While turbulent during the best of times, gigantic waves of change are now sweeping across the Middle East. The magnitude is such that the impact on the global price of oil, as well as world markets, is likely to be enormous.
A dramatic geo-political realignment by Saudi Arabia is in full swing this month. It’s upending many decades of established strategic relationships among the world's superpowers and, in particular, is throwing the Middle East into turmoil.
So much is currently in flux, especially in Saudi Arabia, that nearly anything can happen next. Which is precisely why this volatile situation should command our focused attention at this time.
The main elements currently in play are these:
- A sudden and intense purging of powerful Saudi insiders (arrests, deaths, & asset seizures)
- Huge changes in domestic policy and strategy
- A shift away from the US in all respects (politically, financially and militarily)
- Deepening ties to China
- A surprising turn towards Russia (economically and militarily)
- Increasing cooperation and alignment with Israel (the enemy of my enemy is my friend?)
Taken together, this is a tectonic change happening at blazing speed.
That it's receiving too little attention in the US press given the implications, is a tip-off as to just how big a deal this is -- as we're all familiar by now with how the greater the actual relevance and importance of a development, the less press coverage it receives. This is not a direct conspiracy; it's just what happens when your press becomes an organ of the state and other powerful interests. Like a dog trained with daily rewards and punishments, after a while the press needs no further instruction on the house rules.
The brazenness of the killing in Istanbul is stunning. Moreover, it targeted an American resident who was a powerful advocate of free speech and political accountability. The even bigger problem, however, is that this murder fits a pattern of outrageous and harmful Saudi behavior. The kingdom’s de facto leader, Crown Prince Mohammed bin Salman, is a brash young man who has by now made many mistakes because of arrogance and inexperience—from his brutal and extralegal “anti-corruption drive” to his abduction of the Lebanese prime minister to his unnecessary public standoff with Qatar. Against this background, the Khashoggi murder is less an exceptional act of recklessness than an emblem of the new normal for the kingdom.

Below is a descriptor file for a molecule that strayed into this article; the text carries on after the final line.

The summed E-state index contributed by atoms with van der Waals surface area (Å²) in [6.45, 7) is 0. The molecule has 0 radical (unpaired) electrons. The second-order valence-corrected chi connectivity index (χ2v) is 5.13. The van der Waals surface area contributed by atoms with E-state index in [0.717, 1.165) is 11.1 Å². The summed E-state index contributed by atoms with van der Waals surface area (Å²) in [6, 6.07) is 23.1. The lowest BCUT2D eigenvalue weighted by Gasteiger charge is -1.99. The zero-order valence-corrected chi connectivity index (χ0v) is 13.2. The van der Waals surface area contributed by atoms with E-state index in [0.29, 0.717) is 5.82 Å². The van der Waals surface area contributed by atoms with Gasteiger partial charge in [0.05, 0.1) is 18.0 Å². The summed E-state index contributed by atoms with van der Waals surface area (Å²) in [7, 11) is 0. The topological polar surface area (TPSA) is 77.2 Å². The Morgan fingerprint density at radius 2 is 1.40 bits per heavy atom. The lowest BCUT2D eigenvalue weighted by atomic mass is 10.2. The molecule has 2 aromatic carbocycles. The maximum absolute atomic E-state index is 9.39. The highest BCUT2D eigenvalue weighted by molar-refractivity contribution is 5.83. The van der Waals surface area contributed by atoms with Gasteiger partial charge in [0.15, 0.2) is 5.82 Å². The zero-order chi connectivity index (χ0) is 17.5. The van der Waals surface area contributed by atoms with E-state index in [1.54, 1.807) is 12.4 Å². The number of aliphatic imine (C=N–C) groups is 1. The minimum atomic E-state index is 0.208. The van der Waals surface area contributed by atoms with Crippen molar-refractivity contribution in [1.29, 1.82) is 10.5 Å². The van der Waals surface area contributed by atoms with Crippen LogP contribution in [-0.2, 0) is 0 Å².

One tempting option would be to stop U.S. arms sales—a measure that could impose pain on Riyadh without disrupting America’s de facto security guarantee, or the world’s unquenchable thirst for Saudi hydrocarbons. Yet President Trump resists this step, arguing that American jobs are on the line.
But there’s a natural compromise. We should use this crisis as a chance to do what we should have been doing all along—namely, to force the Saudis (and, ideally, their key ally, the United Arab Emirates) to rethink their disastrous war in neighboring Yemen.
Three years into the Saudi intervention, there is no longer any reasonable argument for believing that what the Saudis are doing will work. Meanwhile, the intelligence support, logistics assistance and specific types of weaponry that we provide Saudi Arabia have made us complicit in all the airstrikes gone wrong and the ensuing carnage among civilians.
Image courtesy: Google
Information Courtesy: Google